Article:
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  1. Pretty much everyone here covered it beautifully, but since its such a big part of my job (triage, I'm a tech) I feel compelled to chip in. Triage sucks. Its the worst. You basically had no idea what you were in for. It happens to all new people. Triage, when done right however, is not nearly as frightening (although you have to keep your head ON. A. SWIVEL.) It also takes a lot of practice. That being said, to get anywhere in EM, you'll have to toughen up. Its gonna sound crazy, but you'll have to stare people that are "only" in pain and not dying (or dying slowly) right in the eye and let them sit out there and marinate. People will yell at you, threaten you, fake seizures/pass out, drunkenly sleep out there through an MI/CVA/badness. You will look at them, make the call to let them sit out there longer, and have to be able to sleep on it. I will go ahead and make a point here that I'm not a provider and that I understand the angle is slightly different, but it doesn't change the fact that when there are no beds, there are no beds. Think about it; did all 4 trauma bays have patients in them (the last beds that get filled)? That's common in my shop - meaning if you walk up with a GSW to the chest I'm still gonna have to move people around to get you where you need to go. Agree with the providers in here; prioritizing patients based on actual vs. perceived resus needs is a hugely important skill for those of you practicing medicine. I noticed it mentioned earlier in the thread but I'll reiterate it, since its one of my favorite points. Nothing compares to the gestalt training you get in a busy ED triage. Nothing. I don't care how badass the medic runs are, seeing 100+ people pouring through your doors over 12 hours completely undifferentiated is prime, prime experience. I make sure all the new hires get this point when they complain about their assignment. I hate it too, but learning the eye test through practice is priceless. One quick point (might have been covered already). Are you well versed with triage ordersets? Tests that can be run quickly and can help rule out major issues, or improve patient flow? 12-leads, trops, head CTs, extremity/ortho films at earliest indicated time (AC separation vs. dislocation would change bed placement here), HCGs, type-cross, probably a bunch more I forgot or don't know. Likely someone at your ED already knows this cold; find this person (who could be the cranky charge) and learn the system. It can only help.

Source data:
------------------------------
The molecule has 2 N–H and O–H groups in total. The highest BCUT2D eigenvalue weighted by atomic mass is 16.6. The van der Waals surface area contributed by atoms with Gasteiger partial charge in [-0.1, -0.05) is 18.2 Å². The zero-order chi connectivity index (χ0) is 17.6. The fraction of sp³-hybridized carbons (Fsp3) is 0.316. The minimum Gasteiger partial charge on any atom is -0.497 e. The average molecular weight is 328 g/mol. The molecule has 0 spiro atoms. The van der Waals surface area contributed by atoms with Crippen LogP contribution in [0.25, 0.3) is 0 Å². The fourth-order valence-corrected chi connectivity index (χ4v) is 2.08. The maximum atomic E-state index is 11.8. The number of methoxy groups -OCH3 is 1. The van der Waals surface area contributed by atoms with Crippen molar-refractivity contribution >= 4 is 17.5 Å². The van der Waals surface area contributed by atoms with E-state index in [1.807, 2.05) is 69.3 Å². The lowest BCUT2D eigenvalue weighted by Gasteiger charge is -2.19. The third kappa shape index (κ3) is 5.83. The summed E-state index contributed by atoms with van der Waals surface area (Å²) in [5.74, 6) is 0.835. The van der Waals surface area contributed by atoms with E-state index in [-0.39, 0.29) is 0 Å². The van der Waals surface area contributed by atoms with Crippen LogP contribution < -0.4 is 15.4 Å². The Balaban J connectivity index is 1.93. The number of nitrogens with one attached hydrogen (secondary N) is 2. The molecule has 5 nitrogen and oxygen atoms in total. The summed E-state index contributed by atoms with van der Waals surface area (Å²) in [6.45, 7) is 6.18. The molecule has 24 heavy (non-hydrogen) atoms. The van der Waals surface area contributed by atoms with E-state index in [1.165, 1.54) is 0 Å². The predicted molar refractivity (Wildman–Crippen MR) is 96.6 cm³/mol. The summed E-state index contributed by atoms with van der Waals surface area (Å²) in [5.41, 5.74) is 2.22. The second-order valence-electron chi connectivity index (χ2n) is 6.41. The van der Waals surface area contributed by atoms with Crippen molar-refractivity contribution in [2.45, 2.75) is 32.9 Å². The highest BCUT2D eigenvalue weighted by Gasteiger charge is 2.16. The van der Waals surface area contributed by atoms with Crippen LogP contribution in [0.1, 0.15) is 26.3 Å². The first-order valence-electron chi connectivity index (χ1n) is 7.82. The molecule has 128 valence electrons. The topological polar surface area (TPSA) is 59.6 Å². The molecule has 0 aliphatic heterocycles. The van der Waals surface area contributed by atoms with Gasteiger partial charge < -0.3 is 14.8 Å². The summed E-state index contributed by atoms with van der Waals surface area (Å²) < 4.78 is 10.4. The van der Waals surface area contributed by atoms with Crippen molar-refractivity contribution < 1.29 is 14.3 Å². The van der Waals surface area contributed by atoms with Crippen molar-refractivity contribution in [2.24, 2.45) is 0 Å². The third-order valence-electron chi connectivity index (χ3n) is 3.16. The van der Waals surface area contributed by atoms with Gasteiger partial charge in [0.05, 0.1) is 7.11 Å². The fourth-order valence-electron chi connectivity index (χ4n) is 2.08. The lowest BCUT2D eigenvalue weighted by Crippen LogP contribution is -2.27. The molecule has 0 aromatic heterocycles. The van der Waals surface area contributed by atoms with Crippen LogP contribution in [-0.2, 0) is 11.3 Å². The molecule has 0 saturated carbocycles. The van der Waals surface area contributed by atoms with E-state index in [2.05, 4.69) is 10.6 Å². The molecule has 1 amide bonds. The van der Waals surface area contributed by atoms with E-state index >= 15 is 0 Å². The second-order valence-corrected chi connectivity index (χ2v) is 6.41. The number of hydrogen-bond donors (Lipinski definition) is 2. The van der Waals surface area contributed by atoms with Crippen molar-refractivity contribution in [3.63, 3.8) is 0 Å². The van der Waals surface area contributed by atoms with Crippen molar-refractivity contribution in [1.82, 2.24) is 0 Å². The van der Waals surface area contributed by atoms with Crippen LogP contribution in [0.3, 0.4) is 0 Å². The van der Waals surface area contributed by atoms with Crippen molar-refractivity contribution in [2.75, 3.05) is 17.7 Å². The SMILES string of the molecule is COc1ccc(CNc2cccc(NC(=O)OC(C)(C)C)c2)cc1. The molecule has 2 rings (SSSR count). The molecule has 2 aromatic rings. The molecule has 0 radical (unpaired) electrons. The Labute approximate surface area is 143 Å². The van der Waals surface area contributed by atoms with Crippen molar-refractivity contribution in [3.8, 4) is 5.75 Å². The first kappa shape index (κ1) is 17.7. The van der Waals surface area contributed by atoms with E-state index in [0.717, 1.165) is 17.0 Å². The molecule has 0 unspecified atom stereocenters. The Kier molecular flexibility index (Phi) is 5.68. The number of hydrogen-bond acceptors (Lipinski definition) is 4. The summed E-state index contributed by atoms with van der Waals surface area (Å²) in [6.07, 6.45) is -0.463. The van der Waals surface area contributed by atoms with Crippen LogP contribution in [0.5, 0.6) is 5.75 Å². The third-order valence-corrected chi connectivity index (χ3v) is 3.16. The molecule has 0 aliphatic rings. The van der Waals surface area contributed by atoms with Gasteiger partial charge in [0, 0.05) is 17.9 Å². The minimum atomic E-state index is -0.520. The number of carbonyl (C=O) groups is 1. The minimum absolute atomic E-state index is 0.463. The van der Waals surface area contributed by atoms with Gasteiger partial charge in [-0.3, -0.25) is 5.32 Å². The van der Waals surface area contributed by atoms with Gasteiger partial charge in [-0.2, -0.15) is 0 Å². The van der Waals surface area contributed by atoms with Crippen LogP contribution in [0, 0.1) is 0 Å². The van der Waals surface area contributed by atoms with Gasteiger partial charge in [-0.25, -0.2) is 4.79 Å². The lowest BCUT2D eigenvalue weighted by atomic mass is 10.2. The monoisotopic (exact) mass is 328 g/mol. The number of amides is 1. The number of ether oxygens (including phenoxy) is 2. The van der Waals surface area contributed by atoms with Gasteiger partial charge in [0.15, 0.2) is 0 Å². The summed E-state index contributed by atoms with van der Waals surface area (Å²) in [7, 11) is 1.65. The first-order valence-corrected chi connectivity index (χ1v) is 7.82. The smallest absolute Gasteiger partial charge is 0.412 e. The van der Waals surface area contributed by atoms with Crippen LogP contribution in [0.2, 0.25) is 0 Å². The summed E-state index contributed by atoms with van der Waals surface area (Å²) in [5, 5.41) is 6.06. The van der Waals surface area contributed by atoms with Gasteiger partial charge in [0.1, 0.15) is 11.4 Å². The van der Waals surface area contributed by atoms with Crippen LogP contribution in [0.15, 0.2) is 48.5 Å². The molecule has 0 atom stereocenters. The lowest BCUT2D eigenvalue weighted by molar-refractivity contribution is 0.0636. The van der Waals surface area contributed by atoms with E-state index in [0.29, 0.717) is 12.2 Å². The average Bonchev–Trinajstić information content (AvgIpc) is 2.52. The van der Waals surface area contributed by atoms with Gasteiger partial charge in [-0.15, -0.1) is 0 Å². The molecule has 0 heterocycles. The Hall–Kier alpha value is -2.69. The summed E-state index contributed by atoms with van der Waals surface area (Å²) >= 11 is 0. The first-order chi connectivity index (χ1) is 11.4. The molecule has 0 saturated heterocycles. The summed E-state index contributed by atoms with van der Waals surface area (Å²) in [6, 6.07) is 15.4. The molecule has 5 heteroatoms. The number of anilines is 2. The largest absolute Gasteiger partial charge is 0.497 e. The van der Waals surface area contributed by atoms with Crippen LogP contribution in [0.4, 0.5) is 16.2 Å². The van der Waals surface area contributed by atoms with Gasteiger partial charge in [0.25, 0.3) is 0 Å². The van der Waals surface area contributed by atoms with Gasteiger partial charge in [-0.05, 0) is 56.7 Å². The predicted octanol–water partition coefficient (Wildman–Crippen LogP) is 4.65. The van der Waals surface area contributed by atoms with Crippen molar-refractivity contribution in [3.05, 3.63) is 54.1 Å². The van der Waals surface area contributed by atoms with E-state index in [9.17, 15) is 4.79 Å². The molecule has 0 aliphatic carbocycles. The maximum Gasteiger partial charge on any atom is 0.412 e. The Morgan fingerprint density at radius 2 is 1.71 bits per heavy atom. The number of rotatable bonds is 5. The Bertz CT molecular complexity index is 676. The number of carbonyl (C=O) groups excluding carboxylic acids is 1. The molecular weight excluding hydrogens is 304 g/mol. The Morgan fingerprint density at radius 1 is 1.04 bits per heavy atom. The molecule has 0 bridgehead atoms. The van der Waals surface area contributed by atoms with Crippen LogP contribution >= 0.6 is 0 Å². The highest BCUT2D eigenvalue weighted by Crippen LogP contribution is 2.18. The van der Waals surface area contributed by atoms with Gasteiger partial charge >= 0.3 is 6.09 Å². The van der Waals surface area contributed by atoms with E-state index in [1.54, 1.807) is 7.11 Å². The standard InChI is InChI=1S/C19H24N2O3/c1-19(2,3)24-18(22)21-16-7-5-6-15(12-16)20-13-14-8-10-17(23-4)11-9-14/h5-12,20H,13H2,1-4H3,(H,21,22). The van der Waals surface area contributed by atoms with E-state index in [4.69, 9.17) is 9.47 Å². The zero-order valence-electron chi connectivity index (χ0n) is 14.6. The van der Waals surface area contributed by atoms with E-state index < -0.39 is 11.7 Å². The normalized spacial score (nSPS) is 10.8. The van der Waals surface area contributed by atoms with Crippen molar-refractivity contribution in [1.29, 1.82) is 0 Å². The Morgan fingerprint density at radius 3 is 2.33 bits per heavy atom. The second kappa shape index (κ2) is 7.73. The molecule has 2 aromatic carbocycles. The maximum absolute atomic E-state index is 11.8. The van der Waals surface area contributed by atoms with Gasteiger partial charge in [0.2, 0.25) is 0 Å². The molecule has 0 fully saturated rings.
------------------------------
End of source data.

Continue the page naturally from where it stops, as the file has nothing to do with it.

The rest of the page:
2. I know this is an older post but it made me think about something I've been trying to be "zen" about recently. I get irritated at the weak traumas that get called mainly on criteria alone, but try to keep on my toes as...this is the result you don't want to have. That lady meets trauma criteria even with the report of ambulation at the scene, much less triaged to fast track.
  3. Thats a nice thought, but FYI, it doesn't fly with me when nurses say "you're my tech" for the day. Learn to go about your business with your head low (so it doesn't attract heat).
  4. Medicine is full of ego. The techs on the floor can have an attitude sometimes, the same ones that put ECG leads on backwards. The best lesson I ever learned was quiet humility. You need to know it regardless - it just happens to also help when you are around other suffocating egos.
  5. Yeah sounds like you've covered your bases. You should be on the job and have a better idea too if you are involved in a legitimate enterprise. If the job feels sketchy then you know somethings up. If they have you doing stuff that "feels" very standard within the office, then you are fine.
  6. Try tutoring, or explore some other options through your university for helping you pass the class. Talk to your professor(s). I agree that you should have the capacity to pass the class with an A. Doing class and working is difficult, I agree, but likely is your only option, and it is possible... Your interest is clearly there and I think you have something in you that will get you over the hump, so to speak. Second, I think an EMT class is a great idea for you, when you can swing the time. Class should be first in this moment, but when the option presents itself, find an entry level healthcare career and get your exposure to medicine that you want so bad. It will help you immensely to see actual medicine happening (to combine with the science you learn at school). Good luck.